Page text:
Press watchdog rules against ‘misleading’ Sunday Times trans coverage
The Independent Press Standards Organisation (IPSO) has ruled against a “misleading” article by The Sunday Times that suggested trans people were not free to use public toilets aligned with their gender identity.
The article “Ladies’ loos at City landmarks may open to trans women,” published on July 29 2018, attracted complaints for its coverage of a City of London consultation on a transgender-inclusive policy.
As PinkNews reported at the time, the piece incorrectly asserted that the review “could give trans women the ability to use ladies’ public toilets for the first time” and described the plan as a “radical move.”
Edward Lord, chair of the City’s establishment committee, told PinkNews that trans women have long been welcome to use public bathrooms in the City, and their right to do so is enshrined in the Equality Act 2010.
IPSO: Sunday Times ‘had no basis for claim’
The newspaper published a correction on January 6, after independent press watchdog IPSO ruled that the publication “had no basis for this claim” and found “there had been a failure to take care over the accuracy of this information” in breach of the IPSO code.
The IPSO ruling states: “Under the Equality Act, service providers can allow transgender individuals to use the facilities aligned with their gender identity, unless an exception is in force.
“By failing to record the position under the existing legislation, and in the absence of contrary evidence indicating that this Act was not being applied in the City, the article gave rise to a misleading impression that required clarification.”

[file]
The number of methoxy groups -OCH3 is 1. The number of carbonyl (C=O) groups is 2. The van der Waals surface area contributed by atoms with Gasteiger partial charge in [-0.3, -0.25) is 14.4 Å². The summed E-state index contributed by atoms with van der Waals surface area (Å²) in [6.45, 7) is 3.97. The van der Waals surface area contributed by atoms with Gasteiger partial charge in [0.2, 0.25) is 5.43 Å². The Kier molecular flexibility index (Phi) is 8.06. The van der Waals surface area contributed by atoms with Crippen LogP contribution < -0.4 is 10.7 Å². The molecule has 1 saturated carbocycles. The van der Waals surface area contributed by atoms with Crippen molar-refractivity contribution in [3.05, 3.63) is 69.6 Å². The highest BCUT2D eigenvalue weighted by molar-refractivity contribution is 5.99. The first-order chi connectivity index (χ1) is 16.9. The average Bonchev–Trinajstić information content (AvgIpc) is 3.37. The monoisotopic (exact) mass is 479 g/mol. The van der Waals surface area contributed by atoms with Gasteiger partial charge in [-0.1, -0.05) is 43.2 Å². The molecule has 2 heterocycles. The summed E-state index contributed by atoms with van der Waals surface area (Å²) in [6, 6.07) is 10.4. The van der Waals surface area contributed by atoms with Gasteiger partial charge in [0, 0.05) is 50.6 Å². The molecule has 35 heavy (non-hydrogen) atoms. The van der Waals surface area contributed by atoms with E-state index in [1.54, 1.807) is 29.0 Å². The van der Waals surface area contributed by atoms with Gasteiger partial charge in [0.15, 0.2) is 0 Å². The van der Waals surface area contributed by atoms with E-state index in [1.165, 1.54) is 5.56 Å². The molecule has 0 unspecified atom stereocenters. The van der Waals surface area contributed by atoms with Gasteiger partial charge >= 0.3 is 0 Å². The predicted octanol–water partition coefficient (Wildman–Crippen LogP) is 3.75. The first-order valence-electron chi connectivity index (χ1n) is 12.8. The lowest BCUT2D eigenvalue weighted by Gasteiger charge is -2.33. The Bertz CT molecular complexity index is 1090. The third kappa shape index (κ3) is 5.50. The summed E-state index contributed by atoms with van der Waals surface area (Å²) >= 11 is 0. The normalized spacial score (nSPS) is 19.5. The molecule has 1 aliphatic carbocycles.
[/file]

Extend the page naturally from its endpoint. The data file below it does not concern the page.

The Sunday Times appears to have removed the online copy of the article.
A correction states: “Our report “Ladies’ loos at City landmarks may open to trans women” (News, July 29) was misleading because it did not accurately explain the current rights of transgender women under the Equality Act.
“Service providers can allow transgender people to use single-sex spaces such as toilets but can exclude them if this can be justified as a proportionate way to achieve a legitimate aim.”
The original article was penned by Andrew Gilligan, who has attracted criticism from LGBT+ campaigners previously for his critical coverage of trans issues.
Lord told PinkNews at the time: “It’s really sad that Andrew Gilligan and The Sunday Times are using trans people and using our gender identity consultation as a political football.”
Sunday Times forced to correct Andrew Gilligan report about transgender charity Mermaids
In January 2018 the newspaper issued another correction to a report written by Gilligan, admitting claims he made about transgender children’s charity Mermaids were untrue.
The report had incorrectly claimed that Mermaids was subject to a court order banning it from contact with a child.
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The child in question, who cannot be named from legal reasons, was subject to court action when they were removed from their mother.
The Sunday Times had claimed in its headline that the charity “has been banned by the High Court from any contact with a family,” and went on to scrutinise government funding for the charity.
But after Mermaids complained, The Sunday Times admitted that no such court order exists.
It said: “In our article ‘Charity ban as boy forced to live as girl’ (News, October 8) we reported that Mermaids, the transgender charity, had been banned by the High Court from making contact with a family.
“Mermaids has informed us that it has not been the subject of a court order; rather, it was told by the child’s mother that the judge had said that the child was to have no contact with Mermaids.”